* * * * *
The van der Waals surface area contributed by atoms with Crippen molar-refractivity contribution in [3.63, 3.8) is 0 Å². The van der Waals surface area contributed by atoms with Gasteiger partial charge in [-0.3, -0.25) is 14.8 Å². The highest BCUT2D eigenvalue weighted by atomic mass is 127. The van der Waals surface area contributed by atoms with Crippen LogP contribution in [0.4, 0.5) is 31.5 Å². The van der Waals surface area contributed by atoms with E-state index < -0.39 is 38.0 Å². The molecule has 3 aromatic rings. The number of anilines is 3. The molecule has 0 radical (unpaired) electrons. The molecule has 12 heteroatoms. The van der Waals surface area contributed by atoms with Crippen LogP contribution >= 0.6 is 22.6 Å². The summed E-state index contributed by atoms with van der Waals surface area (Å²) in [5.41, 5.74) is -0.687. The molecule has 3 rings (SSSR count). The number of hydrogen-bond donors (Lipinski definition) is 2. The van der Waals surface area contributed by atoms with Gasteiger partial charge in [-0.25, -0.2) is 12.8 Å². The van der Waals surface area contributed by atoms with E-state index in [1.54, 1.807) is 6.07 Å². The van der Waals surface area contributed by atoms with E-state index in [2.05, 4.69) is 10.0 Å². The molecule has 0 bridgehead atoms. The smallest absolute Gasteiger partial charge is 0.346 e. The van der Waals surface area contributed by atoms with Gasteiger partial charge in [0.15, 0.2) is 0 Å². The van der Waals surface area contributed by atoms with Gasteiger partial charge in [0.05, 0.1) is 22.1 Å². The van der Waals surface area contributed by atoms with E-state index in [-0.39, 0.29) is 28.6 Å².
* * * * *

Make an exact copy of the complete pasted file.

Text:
The van der Waals surface area contributed by atoms with Crippen molar-refractivity contribution in [3.63, 3.8) is 0 Å². The van der Waals surface area contributed by atoms with Gasteiger partial charge in [-0.3, -0.25) is 14.8 Å². The highest BCUT2D eigenvalue weighted by atomic mass is 127. The van der Waals surface area contributed by atoms with Crippen LogP contribution in [0.4, 0.5) is 31.5 Å². The van der Waals surface area contributed by atoms with E-state index < -0.39 is 38.0 Å². The molecule has 3 aromatic rings. The number of anilines is 3. The molecule has 0 radical (unpaired) electrons. The molecule has 12 heteroatoms. The van der Waals surface area contributed by atoms with Crippen LogP contribution >= 0.6 is 22.6 Å². The summed E-state index contributed by atoms with van der Waals surface area (Å²) in [5.41, 5.74) is -0.687. The molecule has 3 rings (SSSR count). The number of hydrogen-bond donors (Lipinski definition) is 2. The van der Waals surface area contributed by atoms with Gasteiger partial charge in [-0.25, -0.2) is 12.8 Å². The van der Waals surface area contributed by atoms with E-state index in [1.54, 1.807) is 6.07 Å². The van der Waals surface area contributed by atoms with E-state index in [2.05, 4.69) is 10.0 Å². The molecule has 0 bridgehead atoms. The smallest absolute Gasteiger partial charge is 0.346 e. The van der Waals surface area contributed by atoms with Gasteiger partial charge in [0.15, 0.2) is 0 Å². The van der Waals surface area contributed by atoms with Gasteiger partial charge in [0.05, 0.1) is 22.1 Å². The van der Waals surface area contributed by atoms with E-state index in [-0.39, 0.29) is 28.6 Å².